Ship of Fools is a large oil painting that depicts a group of four migrants in a rickety boat with a tree trunk growing where the mast would be. Like many of the artist’s other works, Ship of Fools responds to an old master painting: in this case, Hieronymus Bosch’s panel of the same name in the collection of the Louvre.
Ship of Fools makes visible not only the problems that confront contemporary migrants, but also the invisible legacies that informed maritime history and indeed the genre of marine painting.
About the artist
Kehinde Wiley (born 1977) is an American artist with studios in Brooklyn, China, and Senegal. His work has toured nationally in the United States and internationally, and has been acquired by major collections across the U.S.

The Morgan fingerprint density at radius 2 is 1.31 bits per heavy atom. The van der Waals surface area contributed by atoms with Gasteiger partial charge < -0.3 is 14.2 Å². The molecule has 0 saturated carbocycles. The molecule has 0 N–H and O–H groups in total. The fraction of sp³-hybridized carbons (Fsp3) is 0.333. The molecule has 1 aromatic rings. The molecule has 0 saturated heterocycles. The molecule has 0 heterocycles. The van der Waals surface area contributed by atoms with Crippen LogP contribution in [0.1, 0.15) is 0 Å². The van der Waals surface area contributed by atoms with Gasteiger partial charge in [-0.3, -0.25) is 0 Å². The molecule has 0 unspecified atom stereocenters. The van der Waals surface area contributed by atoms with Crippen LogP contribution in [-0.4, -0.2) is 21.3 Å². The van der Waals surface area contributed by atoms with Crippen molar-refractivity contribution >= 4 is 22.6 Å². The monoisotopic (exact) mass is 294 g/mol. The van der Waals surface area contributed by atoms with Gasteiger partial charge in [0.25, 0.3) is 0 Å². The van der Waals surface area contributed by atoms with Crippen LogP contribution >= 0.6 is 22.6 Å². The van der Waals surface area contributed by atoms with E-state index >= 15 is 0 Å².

Recently, Wiley unveiled his official presidential portrait of Barack Obama and was named to the Time 100 list. Ship of Fools is the first painting by the artist acquired by a British public collection.
Ship of Fools is on view in the King’s Presence Chamber of the Queen’s House
(Ship of Fools) is a response to the history of Maritime painting, and in a very strong way is about trying to come to terms with the project I have had over the past ten to twelve years, which is to delve into the history of painting: Gainsborough, Turner, Bosch, to delve into those people whose shoulders I try to stand on to justifiably create a space for myself.